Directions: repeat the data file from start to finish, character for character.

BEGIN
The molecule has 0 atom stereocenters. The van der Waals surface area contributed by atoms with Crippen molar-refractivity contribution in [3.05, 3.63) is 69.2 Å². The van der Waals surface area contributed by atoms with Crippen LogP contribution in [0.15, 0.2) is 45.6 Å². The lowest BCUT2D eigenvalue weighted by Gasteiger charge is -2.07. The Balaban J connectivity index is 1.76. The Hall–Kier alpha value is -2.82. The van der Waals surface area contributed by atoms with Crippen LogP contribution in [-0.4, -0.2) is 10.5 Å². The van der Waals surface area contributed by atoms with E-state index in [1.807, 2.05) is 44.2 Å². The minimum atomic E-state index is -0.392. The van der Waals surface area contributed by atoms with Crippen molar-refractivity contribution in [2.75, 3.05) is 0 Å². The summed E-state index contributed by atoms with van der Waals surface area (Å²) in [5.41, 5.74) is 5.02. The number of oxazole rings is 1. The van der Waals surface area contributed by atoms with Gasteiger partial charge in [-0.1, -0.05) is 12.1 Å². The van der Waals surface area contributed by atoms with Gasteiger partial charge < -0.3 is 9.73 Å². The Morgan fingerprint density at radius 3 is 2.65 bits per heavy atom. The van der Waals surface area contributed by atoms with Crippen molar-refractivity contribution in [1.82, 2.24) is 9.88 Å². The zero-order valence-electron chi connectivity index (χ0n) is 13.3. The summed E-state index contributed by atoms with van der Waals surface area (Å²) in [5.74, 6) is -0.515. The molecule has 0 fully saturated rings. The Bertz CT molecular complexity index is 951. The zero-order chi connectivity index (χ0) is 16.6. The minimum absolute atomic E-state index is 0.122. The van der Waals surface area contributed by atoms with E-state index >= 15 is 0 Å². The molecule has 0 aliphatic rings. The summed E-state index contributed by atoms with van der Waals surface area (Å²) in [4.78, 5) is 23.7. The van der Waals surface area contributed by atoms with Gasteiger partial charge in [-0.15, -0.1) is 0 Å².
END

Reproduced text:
The molecule has 0 atom stereocenters. The van der Waals surface area contributed by atoms with Crippen molar-refractivity contribution in [3.05, 3.63) is 69.2 Å². The van der Waals surface area contributed by atoms with Crippen LogP contribution in [0.15, 0.2) is 45.6 Å². The lowest BCUT2D eigenvalue weighted by Gasteiger charge is -2.07. The Balaban J connectivity index is 1.76. The Hall–Kier alpha value is -2.82. The van der Waals surface area contributed by atoms with Crippen LogP contribution in [-0.4, -0.2) is 10.5 Å². The van der Waals surface area contributed by atoms with E-state index in [1.807, 2.05) is 44.2 Å². The minimum atomic E-state index is -0.392. The van der Waals surface area contributed by atoms with Crippen molar-refractivity contribution in [2.75, 3.05) is 0 Å². The summed E-state index contributed by atoms with van der Waals surface area (Å²) in [5.41, 5.74) is 5.02. The number of oxazole rings is 1. The van der Waals surface area contributed by atoms with Gasteiger partial charge in [-0.1, -0.05) is 12.1 Å². The van der Waals surface area contributed by atoms with Gasteiger partial charge < -0.3 is 9.73 Å². The Morgan fingerprint density at radius 3 is 2.65 bits per heavy atom. The van der Waals surface area contributed by atoms with Crippen molar-refractivity contribution in [1.82, 2.24) is 9.88 Å². The zero-order valence-electron chi connectivity index (χ0n) is 13.3. The summed E-state index contributed by atoms with van der Waals surface area (Å²) in [5.74, 6) is -0.515. The molecule has 0 fully saturated rings. The Bertz CT molecular complexity index is 951. The zero-order chi connectivity index (χ0) is 16.6. The minimum absolute atomic E-state index is 0.122. The van der Waals surface area contributed by atoms with E-state index >= 15 is 0 Å². The molecule has 0 aliphatic rings. The summed E-state index contributed by atoms with van der Waals surface area (Å²) in [4.78, 5) is 23.7. The van der Waals surface area contributed by atoms with Gasteiger partial charge in [-0.15, -0.1) is 0 Å².